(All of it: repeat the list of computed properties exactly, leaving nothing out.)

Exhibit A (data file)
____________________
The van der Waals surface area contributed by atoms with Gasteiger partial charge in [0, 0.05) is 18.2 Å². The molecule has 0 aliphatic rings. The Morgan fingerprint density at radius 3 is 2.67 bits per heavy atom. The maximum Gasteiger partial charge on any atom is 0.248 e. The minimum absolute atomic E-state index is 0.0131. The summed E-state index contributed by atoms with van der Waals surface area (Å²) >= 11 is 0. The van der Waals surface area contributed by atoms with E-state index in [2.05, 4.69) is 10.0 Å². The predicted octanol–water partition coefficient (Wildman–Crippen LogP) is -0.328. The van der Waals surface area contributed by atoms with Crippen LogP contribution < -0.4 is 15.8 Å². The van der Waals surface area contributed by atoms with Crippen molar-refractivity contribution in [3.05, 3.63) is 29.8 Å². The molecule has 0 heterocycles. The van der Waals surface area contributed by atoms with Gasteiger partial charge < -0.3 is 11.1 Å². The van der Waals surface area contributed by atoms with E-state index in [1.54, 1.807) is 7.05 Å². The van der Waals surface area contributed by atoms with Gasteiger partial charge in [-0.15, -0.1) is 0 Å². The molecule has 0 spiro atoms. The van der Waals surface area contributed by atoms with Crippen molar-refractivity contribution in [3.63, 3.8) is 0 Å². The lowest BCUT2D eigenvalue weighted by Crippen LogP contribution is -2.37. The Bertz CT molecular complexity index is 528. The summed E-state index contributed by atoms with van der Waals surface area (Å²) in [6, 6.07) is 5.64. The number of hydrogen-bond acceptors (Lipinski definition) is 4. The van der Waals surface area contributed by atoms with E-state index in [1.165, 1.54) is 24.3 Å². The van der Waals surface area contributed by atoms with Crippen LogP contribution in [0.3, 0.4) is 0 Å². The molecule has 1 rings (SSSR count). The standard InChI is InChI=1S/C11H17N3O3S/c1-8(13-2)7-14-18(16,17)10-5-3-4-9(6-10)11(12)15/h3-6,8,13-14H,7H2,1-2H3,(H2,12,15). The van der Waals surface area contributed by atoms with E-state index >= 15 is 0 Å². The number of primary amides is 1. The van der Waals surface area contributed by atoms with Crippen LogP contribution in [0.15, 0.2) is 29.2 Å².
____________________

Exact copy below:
The van der Waals surface area contributed by atoms with Gasteiger partial charge in [0, 0.05) is 18.2 Å². The molecule has 0 aliphatic rings. The Morgan fingerprint density at radius 3 is 2.67 bits per heavy atom. The maximum Gasteiger partial charge on any atom is 0.248 e. The minimum absolute atomic E-state index is 0.0131. The summed E-state index contributed by atoms with van der Waals surface area (Å²) >= 11 is 0. The van der Waals surface area contributed by atoms with E-state index in [2.05, 4.69) is 10.0 Å². The predicted octanol–water partition coefficient (Wildman–Crippen LogP) is -0.328. The van der Waals surface area contributed by atoms with Crippen LogP contribution < -0.4 is 15.8 Å². The van der Waals surface area contributed by atoms with Crippen molar-refractivity contribution in [3.05, 3.63) is 29.8 Å². The molecule has 0 heterocycles. The van der Waals surface area contributed by atoms with Gasteiger partial charge < -0.3 is 11.1 Å². The van der Waals surface area contributed by atoms with E-state index in [1.54, 1.807) is 7.05 Å². The van der Waals surface area contributed by atoms with Gasteiger partial charge in [-0.15, -0.1) is 0 Å². The molecule has 0 spiro atoms. The van der Waals surface area contributed by atoms with Crippen molar-refractivity contribution in [3.63, 3.8) is 0 Å². The lowest BCUT2D eigenvalue weighted by Crippen LogP contribution is -2.37. The Bertz CT molecular complexity index is 528. The summed E-state index contributed by atoms with van der Waals surface area (Å²) in [6, 6.07) is 5.64. The number of hydrogen-bond acceptors (Lipinski definition) is 4. The van der Waals surface area contributed by atoms with E-state index in [1.165, 1.54) is 24.3 Å². The van der Waals surface area contributed by atoms with Crippen LogP contribution in [0.3, 0.4) is 0 Å². The molecule has 1 rings (SSSR count). The standard InChI is InChI=1S/C11H17N3O3S/c1-8(13-2)7-14-18(16,17)10-5-3-4-9(6-10)11(12)15/h3-6,8,13-14H,7H2,1-2H3,(H2,12,15). The van der Waals surface area contributed by atoms with E-state index >= 15 is 0 Å². The number of primary amides is 1. The van der Waals surface area contributed by atoms with Crippen LogP contribution in [0.15, 0.2) is 29.2 Å².